“As I traveled around the city this week, I noticed crowds of Richmonders viewing, photographing, and discussing the new art on display. I heard those conversations pivot from artist and murals to conversations about music, hobbies, and neighborhoods. I believe that the vibe surrounding the sudden growth of public art in Richmond has some parallels to those early days of hip hop culture in New York City. Of course, these aforementioned art projects aren’t as rebellious, but the early days of hip hop weren’t about breaking the law, they were about expression and finding an identity. It was about creativity and pride in where one comes from.1
I have lived in Richmond all my life. I take great pride in the city and the progress that it has made, particularly in the last 15 years, with the reduction in violent crime and a growing city population. I am truly excited about the renaissance of art and culture that is starting to take place this summer. Richmond has a real opportunity to rebrand itself as a hotspot for art, music, and culture. But the fact remains that Richmond’s history still cast a huge shadow over progressive progress, and forging any type of new identity will be met with old-time opposition.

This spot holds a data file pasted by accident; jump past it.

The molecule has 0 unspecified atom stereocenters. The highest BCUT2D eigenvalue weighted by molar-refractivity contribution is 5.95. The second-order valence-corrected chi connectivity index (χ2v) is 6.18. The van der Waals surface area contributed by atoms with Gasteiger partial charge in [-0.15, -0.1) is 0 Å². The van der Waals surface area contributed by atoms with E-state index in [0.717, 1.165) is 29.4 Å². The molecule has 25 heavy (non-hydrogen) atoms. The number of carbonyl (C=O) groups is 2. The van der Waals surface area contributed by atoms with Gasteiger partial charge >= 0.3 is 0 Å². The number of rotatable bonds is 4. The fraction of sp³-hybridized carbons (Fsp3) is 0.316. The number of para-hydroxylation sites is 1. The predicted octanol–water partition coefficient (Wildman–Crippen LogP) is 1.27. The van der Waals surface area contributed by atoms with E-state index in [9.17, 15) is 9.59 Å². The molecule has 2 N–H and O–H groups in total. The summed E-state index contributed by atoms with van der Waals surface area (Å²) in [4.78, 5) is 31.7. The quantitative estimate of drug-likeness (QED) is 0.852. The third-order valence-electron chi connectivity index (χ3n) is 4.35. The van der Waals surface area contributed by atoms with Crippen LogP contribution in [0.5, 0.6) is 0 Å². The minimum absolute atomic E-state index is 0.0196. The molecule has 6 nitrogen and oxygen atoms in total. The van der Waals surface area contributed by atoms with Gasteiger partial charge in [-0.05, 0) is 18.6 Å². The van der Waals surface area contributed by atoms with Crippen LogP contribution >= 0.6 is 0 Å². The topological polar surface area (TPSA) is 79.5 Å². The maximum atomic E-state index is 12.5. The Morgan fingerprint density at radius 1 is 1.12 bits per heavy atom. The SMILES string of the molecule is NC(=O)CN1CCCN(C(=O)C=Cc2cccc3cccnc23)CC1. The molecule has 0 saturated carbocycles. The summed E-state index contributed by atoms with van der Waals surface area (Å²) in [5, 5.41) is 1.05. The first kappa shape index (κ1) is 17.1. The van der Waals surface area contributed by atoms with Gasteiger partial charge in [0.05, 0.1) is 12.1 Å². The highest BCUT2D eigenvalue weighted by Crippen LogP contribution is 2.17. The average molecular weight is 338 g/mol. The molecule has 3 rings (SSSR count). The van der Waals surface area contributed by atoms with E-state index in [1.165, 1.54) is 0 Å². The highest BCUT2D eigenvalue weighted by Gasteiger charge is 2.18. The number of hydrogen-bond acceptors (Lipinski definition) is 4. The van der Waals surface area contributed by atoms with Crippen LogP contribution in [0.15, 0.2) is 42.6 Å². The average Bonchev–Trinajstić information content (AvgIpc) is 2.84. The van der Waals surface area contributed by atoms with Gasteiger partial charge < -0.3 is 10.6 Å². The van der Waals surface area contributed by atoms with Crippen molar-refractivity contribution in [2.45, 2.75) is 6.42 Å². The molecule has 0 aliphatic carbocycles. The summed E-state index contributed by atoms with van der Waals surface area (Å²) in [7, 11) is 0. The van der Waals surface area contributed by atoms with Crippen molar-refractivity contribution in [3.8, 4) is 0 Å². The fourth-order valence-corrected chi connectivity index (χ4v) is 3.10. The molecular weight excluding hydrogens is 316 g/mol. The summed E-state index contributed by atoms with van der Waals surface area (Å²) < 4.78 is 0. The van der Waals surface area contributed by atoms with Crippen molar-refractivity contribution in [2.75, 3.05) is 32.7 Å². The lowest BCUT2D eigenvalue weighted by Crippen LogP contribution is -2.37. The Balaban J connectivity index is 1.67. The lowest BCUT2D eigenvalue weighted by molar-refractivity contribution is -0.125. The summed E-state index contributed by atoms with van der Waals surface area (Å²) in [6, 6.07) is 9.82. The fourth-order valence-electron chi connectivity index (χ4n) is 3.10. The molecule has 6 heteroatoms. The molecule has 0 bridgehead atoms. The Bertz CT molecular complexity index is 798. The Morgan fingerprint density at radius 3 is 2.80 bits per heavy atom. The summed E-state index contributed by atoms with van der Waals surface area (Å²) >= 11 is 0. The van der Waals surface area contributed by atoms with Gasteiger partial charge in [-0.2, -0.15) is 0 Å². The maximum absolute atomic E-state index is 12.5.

I believe the latest controversy on Monument Avenue is a strong example of the challenges that face RVA moving forward.”
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